New insights into semiconductors for spintronic applications from hard X-ray photoemission
Dilute magnetic semiconductors such as manganese-doped gallium arsenide are a promising material for spintronics, said Slavomir Nemsak, staff researcher at the Lawrence Berkeley National Laboratory and former postdoc in the UC Davis Department of Physics, working with Professor Charles Fadley and Adjunct Professor Claus Schneider. They have ferromagnetic properties but are not themselves metals. They are called "dilute" because the dopant makes up a small amount (a few percent) of the semiconductor material.
In a new study published Aug. 17 in Nature Communications, Nemsak, Fadley, Schneider and colleagues demonstrate the use of new techniques in X-ray spectroscopy to illuminate the internal structure of manganese-doped gallium arsenide.
They used a technique called hard X-ray angle-resolved photoemission spectroscopy, or HARPES, combined with standing-wave excitation to obtain the unique and unprecedented look inside these promising new materials.
Standing-wave excitation allowed the researchers to enhance the electrical fields inside a material, creating peaks and troughs in each atomic layer. They could then determine which sites in a layer were occupied by gallium, arsenic or manganese atoms. The team combined this with the HARPES data, which gives information on how electrons determining the electric and optical properties behave in the material.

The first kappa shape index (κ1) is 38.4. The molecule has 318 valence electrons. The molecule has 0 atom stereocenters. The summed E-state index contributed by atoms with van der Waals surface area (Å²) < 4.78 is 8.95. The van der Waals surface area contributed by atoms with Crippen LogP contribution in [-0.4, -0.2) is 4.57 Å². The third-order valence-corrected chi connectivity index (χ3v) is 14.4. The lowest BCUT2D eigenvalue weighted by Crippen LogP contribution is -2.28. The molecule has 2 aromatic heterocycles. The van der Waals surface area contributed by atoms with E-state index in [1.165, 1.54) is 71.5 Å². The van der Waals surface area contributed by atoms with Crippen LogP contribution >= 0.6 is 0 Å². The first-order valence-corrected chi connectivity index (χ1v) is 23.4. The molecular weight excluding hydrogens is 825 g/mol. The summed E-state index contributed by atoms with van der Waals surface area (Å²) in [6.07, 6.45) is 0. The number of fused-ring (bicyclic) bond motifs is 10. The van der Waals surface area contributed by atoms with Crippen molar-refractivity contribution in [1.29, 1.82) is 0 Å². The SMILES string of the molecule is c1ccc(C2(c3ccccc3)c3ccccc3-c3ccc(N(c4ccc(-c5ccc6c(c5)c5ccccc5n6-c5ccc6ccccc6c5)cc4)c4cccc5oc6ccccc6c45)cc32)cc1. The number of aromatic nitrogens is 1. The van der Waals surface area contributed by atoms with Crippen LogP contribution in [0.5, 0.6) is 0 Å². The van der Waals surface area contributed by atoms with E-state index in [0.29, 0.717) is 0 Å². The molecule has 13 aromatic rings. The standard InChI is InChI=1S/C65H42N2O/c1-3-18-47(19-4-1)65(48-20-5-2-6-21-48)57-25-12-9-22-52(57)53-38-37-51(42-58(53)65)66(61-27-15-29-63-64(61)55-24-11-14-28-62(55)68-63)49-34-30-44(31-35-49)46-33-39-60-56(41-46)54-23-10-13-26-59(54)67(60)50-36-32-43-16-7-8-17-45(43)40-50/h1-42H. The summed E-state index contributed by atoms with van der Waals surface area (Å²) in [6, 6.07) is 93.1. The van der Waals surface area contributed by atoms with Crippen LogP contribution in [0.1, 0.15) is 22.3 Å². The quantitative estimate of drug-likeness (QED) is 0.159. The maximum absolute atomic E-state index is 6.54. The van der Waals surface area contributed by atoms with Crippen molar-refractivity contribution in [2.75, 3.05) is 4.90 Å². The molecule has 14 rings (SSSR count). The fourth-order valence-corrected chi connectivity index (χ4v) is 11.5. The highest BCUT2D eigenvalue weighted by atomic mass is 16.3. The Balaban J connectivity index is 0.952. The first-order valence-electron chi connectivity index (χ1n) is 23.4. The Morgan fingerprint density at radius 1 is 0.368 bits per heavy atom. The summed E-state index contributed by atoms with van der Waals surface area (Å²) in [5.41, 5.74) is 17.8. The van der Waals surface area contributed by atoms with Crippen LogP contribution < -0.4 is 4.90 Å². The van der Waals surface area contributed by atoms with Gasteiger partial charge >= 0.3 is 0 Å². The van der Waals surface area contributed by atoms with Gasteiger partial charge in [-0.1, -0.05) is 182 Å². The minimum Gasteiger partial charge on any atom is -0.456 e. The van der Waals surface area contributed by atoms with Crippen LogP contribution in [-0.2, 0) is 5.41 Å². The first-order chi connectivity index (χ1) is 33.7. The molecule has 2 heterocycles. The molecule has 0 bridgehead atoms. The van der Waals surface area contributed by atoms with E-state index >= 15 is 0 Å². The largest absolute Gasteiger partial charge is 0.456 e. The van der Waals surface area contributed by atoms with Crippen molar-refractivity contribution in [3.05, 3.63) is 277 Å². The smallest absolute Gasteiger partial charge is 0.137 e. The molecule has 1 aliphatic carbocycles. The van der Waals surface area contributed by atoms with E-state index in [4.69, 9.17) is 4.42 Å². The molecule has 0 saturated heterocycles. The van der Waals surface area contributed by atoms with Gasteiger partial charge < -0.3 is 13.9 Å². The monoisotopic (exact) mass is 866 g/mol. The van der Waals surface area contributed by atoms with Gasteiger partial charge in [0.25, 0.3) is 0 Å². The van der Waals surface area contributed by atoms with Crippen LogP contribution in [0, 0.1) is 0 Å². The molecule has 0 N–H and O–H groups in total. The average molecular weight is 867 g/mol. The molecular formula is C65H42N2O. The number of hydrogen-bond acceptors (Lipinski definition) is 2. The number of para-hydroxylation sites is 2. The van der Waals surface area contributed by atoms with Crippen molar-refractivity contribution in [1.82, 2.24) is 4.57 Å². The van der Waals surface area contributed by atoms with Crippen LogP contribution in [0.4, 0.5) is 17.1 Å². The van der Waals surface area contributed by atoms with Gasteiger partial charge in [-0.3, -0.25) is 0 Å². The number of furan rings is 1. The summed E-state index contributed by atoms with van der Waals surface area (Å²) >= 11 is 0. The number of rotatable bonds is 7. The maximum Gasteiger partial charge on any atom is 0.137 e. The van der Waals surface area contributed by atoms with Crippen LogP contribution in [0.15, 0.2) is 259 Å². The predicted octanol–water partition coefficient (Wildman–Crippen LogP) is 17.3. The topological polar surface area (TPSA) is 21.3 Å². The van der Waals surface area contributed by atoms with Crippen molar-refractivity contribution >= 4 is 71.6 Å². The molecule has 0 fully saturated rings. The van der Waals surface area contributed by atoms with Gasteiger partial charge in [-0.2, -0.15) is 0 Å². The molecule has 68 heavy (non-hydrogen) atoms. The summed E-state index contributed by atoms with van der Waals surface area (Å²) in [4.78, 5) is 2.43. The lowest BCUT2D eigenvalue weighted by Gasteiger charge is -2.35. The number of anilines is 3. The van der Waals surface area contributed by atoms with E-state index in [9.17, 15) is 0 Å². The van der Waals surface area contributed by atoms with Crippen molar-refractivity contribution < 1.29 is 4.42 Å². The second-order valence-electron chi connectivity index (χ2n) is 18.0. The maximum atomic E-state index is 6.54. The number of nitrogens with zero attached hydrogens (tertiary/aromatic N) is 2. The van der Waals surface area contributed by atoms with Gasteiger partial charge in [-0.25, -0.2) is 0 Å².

Connecting electronic states to elements
"We can use the standing wave to enhance the signal from gallium or arsenic layers, and we found that manganese was always present at the position of gallium atoms all the way from the bulk of material to its surface layers." Nemsak said. "We were also able to identify the changes in the electronics of the material caused by the presence of manganese dopant and connect the individual electronic states to their elemental origin."
This is the first time it has been possible to get this kind of information on structure and electronic properties from materials, Nemsak said. The technique should be applicable to any kind of material, including metals, semiconductors and insulators, and superconductors, he said.
The work with "hard" or high-energy X-rays was conducted using the Diamond Light Source at Didcot, U.K. This kind of study is currently possible with only a handful of facilities worldwide, including in the near future the Advanced Light Source at the Berkeley Lab.